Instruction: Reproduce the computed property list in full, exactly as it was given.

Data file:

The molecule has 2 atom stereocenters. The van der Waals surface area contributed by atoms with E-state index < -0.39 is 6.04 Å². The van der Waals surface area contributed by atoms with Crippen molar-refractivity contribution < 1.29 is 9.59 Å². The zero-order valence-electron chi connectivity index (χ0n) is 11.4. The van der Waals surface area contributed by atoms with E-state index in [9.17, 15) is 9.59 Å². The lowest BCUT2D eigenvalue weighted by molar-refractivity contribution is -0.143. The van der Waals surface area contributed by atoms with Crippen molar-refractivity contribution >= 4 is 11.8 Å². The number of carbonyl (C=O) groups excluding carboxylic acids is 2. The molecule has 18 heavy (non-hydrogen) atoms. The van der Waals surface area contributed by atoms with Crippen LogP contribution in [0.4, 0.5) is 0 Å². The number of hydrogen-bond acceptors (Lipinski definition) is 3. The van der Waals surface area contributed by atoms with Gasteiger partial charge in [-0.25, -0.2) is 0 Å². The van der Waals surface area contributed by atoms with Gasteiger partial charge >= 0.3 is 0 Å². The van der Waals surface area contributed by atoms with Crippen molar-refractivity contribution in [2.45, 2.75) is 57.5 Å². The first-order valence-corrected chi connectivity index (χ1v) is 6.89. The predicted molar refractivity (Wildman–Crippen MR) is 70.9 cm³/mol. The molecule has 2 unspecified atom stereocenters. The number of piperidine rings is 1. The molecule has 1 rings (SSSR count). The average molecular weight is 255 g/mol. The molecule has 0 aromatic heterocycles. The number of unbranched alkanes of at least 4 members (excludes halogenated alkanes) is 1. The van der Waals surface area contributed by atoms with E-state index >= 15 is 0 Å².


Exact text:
The molecule has 2 atom stereocenters. The van der Waals surface area contributed by atoms with E-state index < -0.39 is 6.04 Å². The van der Waals surface area contributed by atoms with Crippen molar-refractivity contribution < 1.29 is 9.59 Å². The zero-order valence-electron chi connectivity index (χ0n) is 11.4. The van der Waals surface area contributed by atoms with E-state index in [9.17, 15) is 9.59 Å². The lowest BCUT2D eigenvalue weighted by molar-refractivity contribution is -0.143. The van der Waals surface area contributed by atoms with Crippen molar-refractivity contribution >= 4 is 11.8 Å². The number of carbonyl (C=O) groups excluding carboxylic acids is 2. The molecule has 18 heavy (non-hydrogen) atoms. The van der Waals surface area contributed by atoms with Crippen LogP contribution in [0.4, 0.5) is 0 Å². The number of hydrogen-bond acceptors (Lipinski definition) is 3. The van der Waals surface area contributed by atoms with Gasteiger partial charge in [-0.25, -0.2) is 0 Å². The van der Waals surface area contributed by atoms with Gasteiger partial charge >= 0.3 is 0 Å². The van der Waals surface area contributed by atoms with Crippen molar-refractivity contribution in [2.45, 2.75) is 57.5 Å². The first-order valence-corrected chi connectivity index (χ1v) is 6.89. The predicted molar refractivity (Wildman–Crippen MR) is 70.9 cm³/mol. The molecule has 2 unspecified atom stereocenters. The number of piperidine rings is 1. The molecule has 1 rings (SSSR count). The average molecular weight is 255 g/mol. The molecule has 0 aromatic heterocycles. The number of unbranched alkanes of at least 4 members (excludes halogenated alkanes) is 1. The van der Waals surface area contributed by atoms with E-state index >= 15 is 0 Å².